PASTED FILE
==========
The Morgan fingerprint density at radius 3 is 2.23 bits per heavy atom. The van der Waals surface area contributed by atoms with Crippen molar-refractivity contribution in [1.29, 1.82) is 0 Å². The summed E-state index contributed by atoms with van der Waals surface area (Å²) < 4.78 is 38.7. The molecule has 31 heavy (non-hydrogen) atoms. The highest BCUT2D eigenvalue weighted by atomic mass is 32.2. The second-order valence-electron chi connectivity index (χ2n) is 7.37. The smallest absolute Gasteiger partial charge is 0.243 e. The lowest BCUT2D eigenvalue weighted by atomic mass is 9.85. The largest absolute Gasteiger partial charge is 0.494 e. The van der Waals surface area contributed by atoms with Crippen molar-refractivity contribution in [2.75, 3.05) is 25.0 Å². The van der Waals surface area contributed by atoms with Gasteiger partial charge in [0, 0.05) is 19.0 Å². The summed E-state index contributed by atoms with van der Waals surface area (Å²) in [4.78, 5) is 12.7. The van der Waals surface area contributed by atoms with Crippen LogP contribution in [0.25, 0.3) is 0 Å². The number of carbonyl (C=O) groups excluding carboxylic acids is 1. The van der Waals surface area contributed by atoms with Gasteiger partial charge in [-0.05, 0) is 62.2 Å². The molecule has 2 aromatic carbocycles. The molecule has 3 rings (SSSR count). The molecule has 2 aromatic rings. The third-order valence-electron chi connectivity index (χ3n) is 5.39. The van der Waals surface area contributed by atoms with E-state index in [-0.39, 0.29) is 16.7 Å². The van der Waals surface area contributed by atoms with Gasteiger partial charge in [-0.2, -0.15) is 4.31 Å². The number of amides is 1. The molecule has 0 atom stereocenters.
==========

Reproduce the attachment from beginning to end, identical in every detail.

The Morgan fingerprint density at radius 3 is 2.23 bits per heavy atom. The van der Waals surface area contributed by atoms with Crippen molar-refractivity contribution in [1.29, 1.82) is 0 Å². The summed E-state index contributed by atoms with van der Waals surface area (Å²) < 4.78 is 38.7. The molecule has 31 heavy (non-hydrogen) atoms. The highest BCUT2D eigenvalue weighted by atomic mass is 32.2. The second-order valence-electron chi connectivity index (χ2n) is 7.37. The smallest absolute Gasteiger partial charge is 0.243 e. The lowest BCUT2D eigenvalue weighted by atomic mass is 9.85. The largest absolute Gasteiger partial charge is 0.494 e. The van der Waals surface area contributed by atoms with Crippen molar-refractivity contribution in [2.75, 3.05) is 25.0 Å². The van der Waals surface area contributed by atoms with Gasteiger partial charge in [0, 0.05) is 19.0 Å². The summed E-state index contributed by atoms with van der Waals surface area (Å²) in [4.78, 5) is 12.7. The van der Waals surface area contributed by atoms with Crippen LogP contribution in [0.25, 0.3) is 0 Å². The number of carbonyl (C=O) groups excluding carboxylic acids is 1. The van der Waals surface area contributed by atoms with Gasteiger partial charge in [-0.05, 0) is 62.2 Å². The molecule has 2 aromatic carbocycles. The molecule has 3 rings (SSSR count). The molecule has 2 aromatic rings. The third-order valence-electron chi connectivity index (χ3n) is 5.39. The van der Waals surface area contributed by atoms with E-state index in [-0.39, 0.29) is 16.7 Å². The van der Waals surface area contributed by atoms with Gasteiger partial charge in [-0.2, -0.15) is 4.31 Å². The number of amides is 1. The molecule has 0 atom stereocenters.